Amazon reportedly sent Tammy to a workers’ compensation doctor who is a part of Amazon’s approved network of company doctors. Many workers say Amazon requires them to travel long distances to these doctors who often downplay their injuries or tell them their injuries “pre-existed” their work accidents.
In Tammy’s case, she reports that her Amazon-approved doctor told her she merely had “whiplash” and that all she needed was physical therapy. She says her doctor told her she did not need an MRI or X-ray and that the physical therapy made her condition worse.
“I’m fed up at this point because I was at the point where I couldn’t even turn my head to the left because of the swelling and pain. I have cervical spine injuries, my left arm, nerve damage, left shoulder, a tear in my left wrist. I have two ganglion cysts, one behind the other, from pushing that machine away from me. I had to do it so speedily or that machine would have killed me.”
She hired an attorney who recommended an impartial doctor. Tammy says this doctor “was just shaking his head” when he heard the Amazon-linked doctor initially diagnosed her with “whiplash.” The new doctor “thought it was unbelievable” and told her she had “serious injuries” that she will have to deal with for the rest of her life.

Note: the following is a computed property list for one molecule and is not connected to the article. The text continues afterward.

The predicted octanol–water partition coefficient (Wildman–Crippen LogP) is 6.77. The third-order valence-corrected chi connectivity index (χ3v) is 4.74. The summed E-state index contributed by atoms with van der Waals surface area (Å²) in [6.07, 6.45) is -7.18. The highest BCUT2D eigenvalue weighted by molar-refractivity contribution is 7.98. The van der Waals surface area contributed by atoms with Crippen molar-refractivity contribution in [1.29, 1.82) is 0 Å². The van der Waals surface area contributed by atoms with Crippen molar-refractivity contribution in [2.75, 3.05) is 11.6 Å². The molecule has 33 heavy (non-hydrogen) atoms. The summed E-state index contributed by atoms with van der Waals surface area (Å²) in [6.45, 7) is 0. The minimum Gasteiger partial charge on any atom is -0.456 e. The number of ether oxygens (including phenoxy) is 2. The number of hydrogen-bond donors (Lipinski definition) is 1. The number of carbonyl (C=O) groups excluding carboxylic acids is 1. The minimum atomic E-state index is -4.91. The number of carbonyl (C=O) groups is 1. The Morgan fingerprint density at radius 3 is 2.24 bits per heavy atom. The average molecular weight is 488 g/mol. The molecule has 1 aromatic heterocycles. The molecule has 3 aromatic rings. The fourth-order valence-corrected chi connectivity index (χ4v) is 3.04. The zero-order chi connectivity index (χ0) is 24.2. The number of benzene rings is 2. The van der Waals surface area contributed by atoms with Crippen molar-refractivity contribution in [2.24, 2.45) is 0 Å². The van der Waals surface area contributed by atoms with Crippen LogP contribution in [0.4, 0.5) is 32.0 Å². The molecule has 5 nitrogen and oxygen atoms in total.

She says Amazon’s assessor, Sedgwick, fought to deny her the right to go to an orthopedic surgeon. Different doctors were fighting over her “impairment rating,” an equation used to determine how injured she is and how much money she is entitled to through workers’ compensation.
Tammy went to court and appeared before an administrative judge. She soon learned how the court system is rigged against the working class.
“I went to a couple hearings,” she says, “and at my third one I wasn’t allowed to tell my story or say anything that happened to me. I wasn’t allowed to say anything about the handwritten documents that were never presented in my case. There wasn’t even a court reporter.